How to Buy the Mexican Peso

The Mexican peso is often closely tied to the value of the Euro.

The Mexican peso is often closely tied to the value of the Euro.

Buying foreign currencies like the Mexican peso can be a smart way to turn a profit on the fluctuations of the world's markets and economies. When you buy a foreign currency with your U.S. dollars and either it rises, or the dollar falls, you make money. All you need is a telephone, a computer or a nearby institution that deals in foreign currency exchange and you can buy the Mexican peso.

Visit a foreign currency exchange service online. Many banks and currency trading sites have developed online order systems to meet the needs of customers digitally. The systems vary by company, but all require the same essential information to operate. Select "Mexican Peso" from the list of possible currency options and type in the amount of money you wish to spend in U.S. dollars. The amount in pesos will be displayed. If the amounts are suitable to you, enter your personal information and complete the order.

Contact a foreign currency broker, bank or service by telephone. Inform the representative that you wish to purchase Mexican pesos and how much you would like to spend in U.S. currency. The representative will calculate the conversion amount and inform you what information is required to make the purchase. Currency can be sent to your home or office as needed and will arrive by insured carrier.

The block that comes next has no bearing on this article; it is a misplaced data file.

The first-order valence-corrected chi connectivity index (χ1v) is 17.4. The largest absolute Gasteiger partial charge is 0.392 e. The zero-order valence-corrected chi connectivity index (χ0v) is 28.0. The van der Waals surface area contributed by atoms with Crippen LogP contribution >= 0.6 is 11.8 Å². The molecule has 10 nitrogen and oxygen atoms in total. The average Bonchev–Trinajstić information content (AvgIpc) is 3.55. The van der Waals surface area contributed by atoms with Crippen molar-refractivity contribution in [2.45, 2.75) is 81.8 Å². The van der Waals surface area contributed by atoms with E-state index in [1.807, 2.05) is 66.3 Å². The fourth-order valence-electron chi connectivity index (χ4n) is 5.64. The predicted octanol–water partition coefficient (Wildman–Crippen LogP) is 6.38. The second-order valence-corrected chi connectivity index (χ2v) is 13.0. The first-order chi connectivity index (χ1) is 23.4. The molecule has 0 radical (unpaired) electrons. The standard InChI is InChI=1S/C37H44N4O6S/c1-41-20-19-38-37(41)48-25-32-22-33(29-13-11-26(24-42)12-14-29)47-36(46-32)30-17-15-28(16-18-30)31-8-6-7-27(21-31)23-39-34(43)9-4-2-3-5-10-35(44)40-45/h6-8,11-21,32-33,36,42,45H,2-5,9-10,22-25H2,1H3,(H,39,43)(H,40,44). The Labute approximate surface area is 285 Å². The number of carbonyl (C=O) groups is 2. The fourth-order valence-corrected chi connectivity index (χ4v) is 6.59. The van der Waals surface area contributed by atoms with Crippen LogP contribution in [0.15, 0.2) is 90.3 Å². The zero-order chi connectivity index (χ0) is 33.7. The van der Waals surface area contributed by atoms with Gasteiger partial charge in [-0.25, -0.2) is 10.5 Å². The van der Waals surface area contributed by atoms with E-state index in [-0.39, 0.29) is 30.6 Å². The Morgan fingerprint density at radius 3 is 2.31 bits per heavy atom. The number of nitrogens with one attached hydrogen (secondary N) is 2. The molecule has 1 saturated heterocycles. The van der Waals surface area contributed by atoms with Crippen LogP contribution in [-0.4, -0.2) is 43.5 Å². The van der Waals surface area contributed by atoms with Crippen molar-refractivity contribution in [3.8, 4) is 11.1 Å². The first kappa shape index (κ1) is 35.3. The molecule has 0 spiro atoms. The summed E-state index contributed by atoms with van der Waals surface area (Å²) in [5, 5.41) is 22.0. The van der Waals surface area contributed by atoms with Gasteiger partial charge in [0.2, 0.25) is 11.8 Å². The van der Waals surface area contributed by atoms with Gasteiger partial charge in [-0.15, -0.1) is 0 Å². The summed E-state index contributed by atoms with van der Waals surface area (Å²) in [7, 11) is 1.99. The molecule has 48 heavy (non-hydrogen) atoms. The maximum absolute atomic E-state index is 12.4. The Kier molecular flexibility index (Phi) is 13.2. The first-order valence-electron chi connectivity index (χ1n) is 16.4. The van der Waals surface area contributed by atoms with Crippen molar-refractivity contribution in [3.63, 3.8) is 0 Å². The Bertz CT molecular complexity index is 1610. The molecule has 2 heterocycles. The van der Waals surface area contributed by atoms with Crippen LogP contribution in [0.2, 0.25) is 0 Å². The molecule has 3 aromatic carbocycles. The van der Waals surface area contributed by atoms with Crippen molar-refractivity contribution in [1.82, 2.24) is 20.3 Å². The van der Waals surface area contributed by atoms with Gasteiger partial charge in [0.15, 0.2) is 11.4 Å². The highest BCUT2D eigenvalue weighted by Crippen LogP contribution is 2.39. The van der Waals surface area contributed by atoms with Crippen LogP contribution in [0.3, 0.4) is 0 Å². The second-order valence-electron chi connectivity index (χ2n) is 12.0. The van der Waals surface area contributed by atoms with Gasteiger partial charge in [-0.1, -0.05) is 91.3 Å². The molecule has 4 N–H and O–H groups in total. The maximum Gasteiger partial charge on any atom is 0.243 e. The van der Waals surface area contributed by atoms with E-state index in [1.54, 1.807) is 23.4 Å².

Visit a currency broker, bank or service in person to purchase Mexican currency. Payment for your currency can be made in cash or by check, credit card or debit card. Service fees may apply depending on the payment method you choose and the broker you select. In person, currency can be bought immediately, but photo identification and proof of address may be required. You can purchase up to $3,000 per day in foreign currencies.


  • If you plan on traveling to Mexico and would like to purchase some pesos with your American dollars, avoid the airport and currency exchange booths. These services charge a premium percentage on top of a set fee, which means you are left with far less money than the exchange rate would dictate. Your best bet for travel might be an ATM card with an international bank. Fees may be as low as 1 percent.


  • World currencies can fluctuate in value from day to day. A good historical performance does not indicate what may come in the future.

About the Author

Robert Morello has an extensive travel, marketing and business background. He graduated with a Bachelor of Arts from Columbia University in 2002 and has worked in travel as a guide, corporate senior marketing and product manager and travel consultant/expert. Morello is a professional writer and adjunct professor of travel and tourism.

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